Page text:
I tried, but ultimately failed, to get into University in Nottingham (UK) in the very early 1990’s. My devastation was palpable. For this was a town with an 8:1 female to male ratio where even an A-grade munter of my calibre had to have, at the very least, the numerical edge in matters of ‘loves’.
In the absence of any other explanation for this genetic disparity ‘they’ used to laughingly proffer ‘there must be something in the water’ and a testosterone laden teen, I was fully prepared to drink from such liquid nectar.
The Prophet Hens home town of Dunedin in New Zealand certainly had ‘something in the water’ in the late 80’s to mid-90’s. Every band seemed to share a certain brilliant inimitable style of guitars, lyrical persuasion and vocal delivery. Unfortunately although there has been brief flourishes of excitement over the last 20 years that this water was flowing again, in the main the well had seemed to increasingly run dry, with just long standing bands such as The Chills and The Bats providing the town with a bit of H20 sustenance.
Then, like some sort of hallucinatory oasis in the desert, late 2013 saw the Dunedin soil became a tad more fertile as it was nourished by a new band called The Prophet Hens, who seemed to make it their mission to bring all things Dunedin back to Dunedin. However it was not until this, there sophomore album, released in 2016, that Dunedin could truly claim to have a true leader around to nourisha tired scene.
Although the guitar work and general feel is far more ramshackle than the terse Dunedin that their musical ancestors offered in days of yore and tracks such as Modal even dares to commit the very un-Dunedin sin of indulging in a bit of reverb skinny dipping, generally the old sound is back for anyone to drench themselves in.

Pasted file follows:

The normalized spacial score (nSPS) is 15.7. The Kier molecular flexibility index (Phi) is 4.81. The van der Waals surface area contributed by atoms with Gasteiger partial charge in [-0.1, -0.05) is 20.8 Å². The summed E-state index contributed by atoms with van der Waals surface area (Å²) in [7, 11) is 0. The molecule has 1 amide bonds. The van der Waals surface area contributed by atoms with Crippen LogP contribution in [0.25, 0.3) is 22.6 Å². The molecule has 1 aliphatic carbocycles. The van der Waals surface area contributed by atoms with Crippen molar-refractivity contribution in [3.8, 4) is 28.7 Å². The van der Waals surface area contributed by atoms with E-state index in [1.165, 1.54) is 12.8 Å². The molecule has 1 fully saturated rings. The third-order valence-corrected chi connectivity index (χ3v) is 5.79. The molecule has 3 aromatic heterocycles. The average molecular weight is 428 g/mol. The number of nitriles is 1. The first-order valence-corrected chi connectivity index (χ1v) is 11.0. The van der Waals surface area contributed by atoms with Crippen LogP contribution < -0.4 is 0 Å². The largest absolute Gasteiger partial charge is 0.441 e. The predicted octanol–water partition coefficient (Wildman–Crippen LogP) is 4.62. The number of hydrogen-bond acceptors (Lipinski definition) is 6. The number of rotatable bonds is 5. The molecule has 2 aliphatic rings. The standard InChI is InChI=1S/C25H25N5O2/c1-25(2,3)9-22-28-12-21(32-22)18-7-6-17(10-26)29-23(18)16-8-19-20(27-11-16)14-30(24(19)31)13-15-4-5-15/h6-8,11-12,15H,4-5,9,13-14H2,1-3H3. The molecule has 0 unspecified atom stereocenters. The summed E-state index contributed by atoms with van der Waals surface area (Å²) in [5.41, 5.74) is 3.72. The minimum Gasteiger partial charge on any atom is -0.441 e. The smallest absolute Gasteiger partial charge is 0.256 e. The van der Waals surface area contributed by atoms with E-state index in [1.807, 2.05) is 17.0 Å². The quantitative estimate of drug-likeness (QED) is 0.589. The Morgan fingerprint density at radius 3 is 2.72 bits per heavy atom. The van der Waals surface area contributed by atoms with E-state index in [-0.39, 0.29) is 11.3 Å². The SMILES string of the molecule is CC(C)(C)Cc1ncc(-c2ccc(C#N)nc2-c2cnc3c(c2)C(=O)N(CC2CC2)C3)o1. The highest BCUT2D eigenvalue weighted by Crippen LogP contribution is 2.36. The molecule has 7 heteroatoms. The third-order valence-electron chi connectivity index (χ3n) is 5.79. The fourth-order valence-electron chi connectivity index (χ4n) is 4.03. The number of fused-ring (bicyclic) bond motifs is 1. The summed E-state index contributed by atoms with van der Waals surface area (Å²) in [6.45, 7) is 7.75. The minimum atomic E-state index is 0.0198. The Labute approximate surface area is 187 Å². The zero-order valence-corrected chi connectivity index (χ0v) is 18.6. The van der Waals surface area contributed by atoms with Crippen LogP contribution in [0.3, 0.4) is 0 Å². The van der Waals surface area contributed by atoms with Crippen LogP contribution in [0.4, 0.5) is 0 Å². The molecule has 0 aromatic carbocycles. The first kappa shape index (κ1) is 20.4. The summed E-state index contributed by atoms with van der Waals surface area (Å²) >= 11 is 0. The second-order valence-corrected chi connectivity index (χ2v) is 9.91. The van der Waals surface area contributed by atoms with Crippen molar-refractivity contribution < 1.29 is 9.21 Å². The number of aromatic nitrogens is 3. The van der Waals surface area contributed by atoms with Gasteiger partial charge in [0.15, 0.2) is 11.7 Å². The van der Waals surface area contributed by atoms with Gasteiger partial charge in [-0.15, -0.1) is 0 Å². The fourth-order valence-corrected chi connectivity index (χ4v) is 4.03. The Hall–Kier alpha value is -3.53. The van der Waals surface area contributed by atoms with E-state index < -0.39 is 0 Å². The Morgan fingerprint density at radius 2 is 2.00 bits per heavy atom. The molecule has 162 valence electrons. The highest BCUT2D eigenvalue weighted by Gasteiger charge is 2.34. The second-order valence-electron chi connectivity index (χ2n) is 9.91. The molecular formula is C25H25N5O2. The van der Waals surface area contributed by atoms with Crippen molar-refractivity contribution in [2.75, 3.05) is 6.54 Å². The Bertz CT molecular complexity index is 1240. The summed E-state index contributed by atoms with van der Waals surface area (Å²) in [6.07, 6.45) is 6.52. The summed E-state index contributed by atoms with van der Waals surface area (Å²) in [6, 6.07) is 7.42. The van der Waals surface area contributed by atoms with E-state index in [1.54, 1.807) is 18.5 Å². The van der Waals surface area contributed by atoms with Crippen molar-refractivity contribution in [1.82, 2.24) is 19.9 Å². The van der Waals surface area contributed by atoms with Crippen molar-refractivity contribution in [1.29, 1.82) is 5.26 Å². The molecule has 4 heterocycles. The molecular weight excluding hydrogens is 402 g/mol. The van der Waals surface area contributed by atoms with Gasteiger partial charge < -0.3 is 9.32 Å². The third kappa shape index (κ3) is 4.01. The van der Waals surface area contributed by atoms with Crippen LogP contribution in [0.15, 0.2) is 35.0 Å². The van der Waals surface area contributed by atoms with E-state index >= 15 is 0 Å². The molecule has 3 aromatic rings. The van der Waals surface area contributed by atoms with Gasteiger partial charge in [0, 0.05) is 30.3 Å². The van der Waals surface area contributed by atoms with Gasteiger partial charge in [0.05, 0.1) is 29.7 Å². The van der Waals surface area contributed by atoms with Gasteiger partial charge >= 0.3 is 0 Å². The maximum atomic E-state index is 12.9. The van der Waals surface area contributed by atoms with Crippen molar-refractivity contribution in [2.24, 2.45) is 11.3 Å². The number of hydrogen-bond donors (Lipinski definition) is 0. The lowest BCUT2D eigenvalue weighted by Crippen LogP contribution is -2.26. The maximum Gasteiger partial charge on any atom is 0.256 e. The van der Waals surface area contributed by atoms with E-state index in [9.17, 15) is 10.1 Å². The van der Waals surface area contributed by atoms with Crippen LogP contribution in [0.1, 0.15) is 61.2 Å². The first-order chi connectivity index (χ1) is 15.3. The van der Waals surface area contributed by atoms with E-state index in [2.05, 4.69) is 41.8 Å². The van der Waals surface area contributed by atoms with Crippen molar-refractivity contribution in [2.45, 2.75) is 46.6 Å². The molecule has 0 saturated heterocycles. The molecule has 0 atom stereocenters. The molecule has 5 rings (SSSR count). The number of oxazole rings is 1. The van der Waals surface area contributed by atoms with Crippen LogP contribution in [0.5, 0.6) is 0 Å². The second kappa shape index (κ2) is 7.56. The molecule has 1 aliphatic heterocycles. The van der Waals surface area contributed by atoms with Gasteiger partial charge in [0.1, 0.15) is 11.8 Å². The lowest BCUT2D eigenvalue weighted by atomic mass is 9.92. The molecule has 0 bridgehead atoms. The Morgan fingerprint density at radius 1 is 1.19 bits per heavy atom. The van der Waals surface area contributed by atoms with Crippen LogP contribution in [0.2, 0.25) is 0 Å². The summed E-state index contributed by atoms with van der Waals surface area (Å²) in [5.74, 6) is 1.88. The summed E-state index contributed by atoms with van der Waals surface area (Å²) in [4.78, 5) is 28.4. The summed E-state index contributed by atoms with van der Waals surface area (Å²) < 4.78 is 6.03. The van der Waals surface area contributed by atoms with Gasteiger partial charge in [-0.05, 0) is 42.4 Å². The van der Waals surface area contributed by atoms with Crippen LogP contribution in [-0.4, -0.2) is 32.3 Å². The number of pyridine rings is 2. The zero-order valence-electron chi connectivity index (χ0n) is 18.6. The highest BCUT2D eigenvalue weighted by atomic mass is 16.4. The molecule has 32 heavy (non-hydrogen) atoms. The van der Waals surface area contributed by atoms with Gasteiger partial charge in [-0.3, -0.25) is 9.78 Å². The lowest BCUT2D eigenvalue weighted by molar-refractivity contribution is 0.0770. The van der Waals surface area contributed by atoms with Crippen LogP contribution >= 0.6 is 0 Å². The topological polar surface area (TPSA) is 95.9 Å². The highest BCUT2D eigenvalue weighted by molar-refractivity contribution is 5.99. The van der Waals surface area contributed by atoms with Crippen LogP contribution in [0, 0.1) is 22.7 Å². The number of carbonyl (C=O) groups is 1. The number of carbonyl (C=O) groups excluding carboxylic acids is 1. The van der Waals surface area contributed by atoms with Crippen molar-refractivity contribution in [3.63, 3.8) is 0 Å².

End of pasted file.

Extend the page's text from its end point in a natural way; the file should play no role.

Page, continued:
Initially the downcast jangle-pop synonymous with the scene is the Hens absolute signature sound as seen in the two opening tracks ‘Oh Wait It’s Me Isn’t It’ and the superb ‘Popular People…’ (see below) which somehow manages to juxtapose the jangle-pop of the The Bats whilst adding their own unique slant to proceedings in the dual vocals deliveries from Karl Bray and Penelope Espin that suggest that they would rather be anywhere else than bothering with the exuberance of melody. It is a dichotomy that really strikes an unusual and memorable chord.
This dichotomy is further exacerbated lyrically with the majority of the lyrics also contradicting the bouncing melodies by portraying surreptitious disconsolate nasty little stories despite being shrouded the melodic and chiming guitar work best epitomized in the superb Songman (see below).
The Prophet Hens are well and truly here and with them hopefully comes an increase in the rains for Dunedin !.